I do feel like it’s a good idea to wait on the whole trying to have kids thing until next summer. I’ll be well into 33 and I think that’s a good age to have a kid. I’m hoping I can have the first naturally. It’s my second I’m most concerned about, especially on timing. If I give birth at 34 or 35, that means no matter what I’m going to feel rushed to have #2. I do like the idea of having kids not too far apart in age (my sister and I are seven years apart and while we get along we definitely didn’t connect as kids) but having one at 35 and being pregnant again by 36 seems like a lot, especially considering I’m definitely going to be the breadwinner of the household (slash I can’t lose my income and I can’t afford to take a lot of time off work.)

If I freeze my embryos now, I can make the choice then. Maybe I will be ready to have a second child at 36 and it will seem like a great idea. Maybe we will have moved somewhere way more affordable and I’ll be working from home and it would be easy for me to pop out another kid or two without any issues. But the real risk is not knowing. We could also have complications with our first child that makes it hard for me to work for a few years, making it impossible or ill-advised to rush into having a second. I don’t have a desire to give birth to a child at 45, but buying a few extra years, should natural childbirth no longer be an option at 38-40, might be worth the investment and peace of mind.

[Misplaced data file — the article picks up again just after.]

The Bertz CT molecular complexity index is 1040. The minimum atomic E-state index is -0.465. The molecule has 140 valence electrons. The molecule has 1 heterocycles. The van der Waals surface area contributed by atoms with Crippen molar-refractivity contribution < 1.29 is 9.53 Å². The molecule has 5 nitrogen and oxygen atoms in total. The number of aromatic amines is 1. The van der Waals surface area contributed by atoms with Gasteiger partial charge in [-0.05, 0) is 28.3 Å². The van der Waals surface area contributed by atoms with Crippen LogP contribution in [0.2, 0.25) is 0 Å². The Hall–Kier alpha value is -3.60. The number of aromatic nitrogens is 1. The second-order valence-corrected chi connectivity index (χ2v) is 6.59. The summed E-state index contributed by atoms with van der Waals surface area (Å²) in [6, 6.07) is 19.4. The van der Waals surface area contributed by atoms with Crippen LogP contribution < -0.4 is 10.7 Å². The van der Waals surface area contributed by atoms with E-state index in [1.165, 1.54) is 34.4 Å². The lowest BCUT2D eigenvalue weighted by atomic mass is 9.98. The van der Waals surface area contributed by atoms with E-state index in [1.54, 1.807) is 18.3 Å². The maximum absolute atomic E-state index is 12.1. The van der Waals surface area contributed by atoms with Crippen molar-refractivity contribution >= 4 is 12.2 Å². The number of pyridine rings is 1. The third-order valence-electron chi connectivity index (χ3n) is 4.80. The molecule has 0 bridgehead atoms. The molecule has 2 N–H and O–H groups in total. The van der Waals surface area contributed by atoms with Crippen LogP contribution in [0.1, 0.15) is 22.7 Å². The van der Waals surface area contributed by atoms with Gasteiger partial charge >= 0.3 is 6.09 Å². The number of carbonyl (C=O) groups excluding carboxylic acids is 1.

Yet, say we do have embryos stored, we’ll feel awfully silly to rush to have our second child when we’ve been paying to store these for so many years. Maybe just letting nature take its course is the right thing to do. I don’t want to end up at 36 (which is only 3 years away, mind you, excuse me while I step away for a minor panic attack) and feel like I shouldn’t be “rushing” into having child #2, even if I could have it naturally, which is still a heck of a lot more affordable than using the frozen eggs for artificial insemination. Freezing eggs complicates life choices a lot, but it also provides options. Maybe at 43 I’ll have saved $2M, own a home in a suburb of a smaller city, and want a larger family. Then I have that choice.

And, of course, I can find out that I’m just infertile from the start and all this is moot. I wonder if I get my period if that means I’m actually ovulating these days. I went from having about 2-3 a year to now probably more like 6-7. It’s definitely getting more regular as I get older, which is apparently a thing with PCOS. But who knows what is happening inside of me.

I just wish Mr. HECC would realize that even though worrying about the future is not always a good thing I’m not getting any younger and this is pretty serious stuff. He’s ok with us freezing our embryos but definitely not with trying to get pregnant right now. I don’t want to rush things (no matter how much my parents want me to – oh, I won’t hear the end of it this holiday season) but… maybe I should?

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One thought on “Planning for The Odds of Infertility”

  1. Have you and your husband talked about what your game plan is if you can’t get pregnant? Perhaps if you are worried about putting things off but he is saying you are being too much of a worrier, it might be worth it for you both to see a fertility specialist together?